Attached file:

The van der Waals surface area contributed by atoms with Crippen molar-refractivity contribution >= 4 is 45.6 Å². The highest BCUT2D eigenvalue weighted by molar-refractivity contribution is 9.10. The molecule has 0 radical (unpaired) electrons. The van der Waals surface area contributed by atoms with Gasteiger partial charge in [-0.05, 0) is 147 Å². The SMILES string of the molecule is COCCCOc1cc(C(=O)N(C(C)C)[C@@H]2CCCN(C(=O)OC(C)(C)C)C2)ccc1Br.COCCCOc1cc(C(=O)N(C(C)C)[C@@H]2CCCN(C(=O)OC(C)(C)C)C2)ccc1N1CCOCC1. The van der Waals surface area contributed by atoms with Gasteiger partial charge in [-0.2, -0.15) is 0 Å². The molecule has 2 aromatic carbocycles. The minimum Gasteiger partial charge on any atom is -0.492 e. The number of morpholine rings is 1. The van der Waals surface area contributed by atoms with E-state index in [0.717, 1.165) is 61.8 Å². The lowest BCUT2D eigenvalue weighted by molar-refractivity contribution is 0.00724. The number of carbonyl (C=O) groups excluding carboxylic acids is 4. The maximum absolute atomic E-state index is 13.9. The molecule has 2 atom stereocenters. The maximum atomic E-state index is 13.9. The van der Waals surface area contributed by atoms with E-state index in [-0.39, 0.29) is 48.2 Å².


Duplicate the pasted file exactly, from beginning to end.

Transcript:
The van der Waals surface area contributed by atoms with Crippen molar-refractivity contribution >= 4 is 45.6 Å². The highest BCUT2D eigenvalue weighted by molar-refractivity contribution is 9.10. The molecule has 0 radical (unpaired) electrons. The van der Waals surface area contributed by atoms with Gasteiger partial charge in [-0.05, 0) is 147 Å². The SMILES string of the molecule is COCCCOc1cc(C(=O)N(C(C)C)[C@@H]2CCCN(C(=O)OC(C)(C)C)C2)ccc1Br.COCCCOc1cc(C(=O)N(C(C)C)[C@@H]2CCCN(C(=O)OC(C)(C)C)C2)ccc1N1CCOCC1. The van der Waals surface area contributed by atoms with Gasteiger partial charge in [-0.2, -0.15) is 0 Å². The molecule has 2 aromatic carbocycles. The minimum Gasteiger partial charge on any atom is -0.492 e. The number of morpholine rings is 1. The van der Waals surface area contributed by atoms with E-state index in [0.717, 1.165) is 61.8 Å². The lowest BCUT2D eigenvalue weighted by molar-refractivity contribution is 0.00724. The number of carbonyl (C=O) groups excluding carboxylic acids is 4. The maximum absolute atomic E-state index is 13.9. The molecule has 2 atom stereocenters. The maximum atomic E-state index is 13.9. The van der Waals surface area contributed by atoms with E-state index in [-0.39, 0.29) is 48.2 Å².